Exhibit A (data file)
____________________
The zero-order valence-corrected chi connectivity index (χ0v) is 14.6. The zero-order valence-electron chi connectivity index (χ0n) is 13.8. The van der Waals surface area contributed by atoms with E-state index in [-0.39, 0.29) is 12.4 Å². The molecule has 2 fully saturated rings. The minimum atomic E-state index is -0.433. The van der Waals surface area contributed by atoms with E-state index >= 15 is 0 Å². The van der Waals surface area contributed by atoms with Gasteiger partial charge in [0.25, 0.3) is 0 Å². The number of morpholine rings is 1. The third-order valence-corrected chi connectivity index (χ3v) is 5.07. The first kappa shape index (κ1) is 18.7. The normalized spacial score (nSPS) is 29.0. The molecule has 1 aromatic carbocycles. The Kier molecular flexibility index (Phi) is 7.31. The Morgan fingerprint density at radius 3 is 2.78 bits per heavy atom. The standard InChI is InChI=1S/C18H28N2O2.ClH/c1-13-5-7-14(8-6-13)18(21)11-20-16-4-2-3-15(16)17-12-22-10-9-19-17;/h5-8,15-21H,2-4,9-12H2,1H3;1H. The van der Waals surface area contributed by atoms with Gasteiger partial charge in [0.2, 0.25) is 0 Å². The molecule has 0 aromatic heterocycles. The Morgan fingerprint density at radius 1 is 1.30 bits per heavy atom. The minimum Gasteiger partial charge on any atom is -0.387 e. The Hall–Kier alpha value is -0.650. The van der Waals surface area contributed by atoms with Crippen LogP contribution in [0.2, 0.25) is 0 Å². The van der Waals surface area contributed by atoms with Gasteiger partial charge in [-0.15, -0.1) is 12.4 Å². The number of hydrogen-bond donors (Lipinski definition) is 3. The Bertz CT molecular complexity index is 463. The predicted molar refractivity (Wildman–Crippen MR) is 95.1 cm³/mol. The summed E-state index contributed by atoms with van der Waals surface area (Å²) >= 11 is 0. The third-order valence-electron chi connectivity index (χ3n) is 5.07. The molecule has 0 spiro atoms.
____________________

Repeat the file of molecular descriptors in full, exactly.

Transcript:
The zero-order valence-corrected chi connectivity index (χ0v) is 14.6. The zero-order valence-electron chi connectivity index (χ0n) is 13.8. The van der Waals surface area contributed by atoms with E-state index in [-0.39, 0.29) is 12.4 Å². The molecule has 2 fully saturated rings. The minimum atomic E-state index is -0.433. The van der Waals surface area contributed by atoms with E-state index >= 15 is 0 Å². The van der Waals surface area contributed by atoms with Gasteiger partial charge in [0.25, 0.3) is 0 Å². The number of morpholine rings is 1. The third-order valence-corrected chi connectivity index (χ3v) is 5.07. The first kappa shape index (κ1) is 18.7. The normalized spacial score (nSPS) is 29.0. The molecule has 1 aromatic carbocycles. The Kier molecular flexibility index (Phi) is 7.31. The Morgan fingerprint density at radius 3 is 2.78 bits per heavy atom. The standard InChI is InChI=1S/C18H28N2O2.ClH/c1-13-5-7-14(8-6-13)18(21)11-20-16-4-2-3-15(16)17-12-22-10-9-19-17;/h5-8,15-21H,2-4,9-12H2,1H3;1H. The van der Waals surface area contributed by atoms with Gasteiger partial charge in [0.2, 0.25) is 0 Å². The molecule has 0 aromatic heterocycles. The Morgan fingerprint density at radius 1 is 1.30 bits per heavy atom. The minimum Gasteiger partial charge on any atom is -0.387 e. The Hall–Kier alpha value is -0.650. The van der Waals surface area contributed by atoms with Crippen LogP contribution in [0.2, 0.25) is 0 Å². The van der Waals surface area contributed by atoms with Gasteiger partial charge in [-0.15, -0.1) is 12.4 Å². The number of hydrogen-bond donors (Lipinski definition) is 3. The Bertz CT molecular complexity index is 463. The predicted molar refractivity (Wildman–Crippen MR) is 95.1 cm³/mol. The summed E-state index contributed by atoms with van der Waals surface area (Å²) >= 11 is 0. The third-order valence-electron chi connectivity index (χ3n) is 5.07. The molecule has 0 spiro atoms.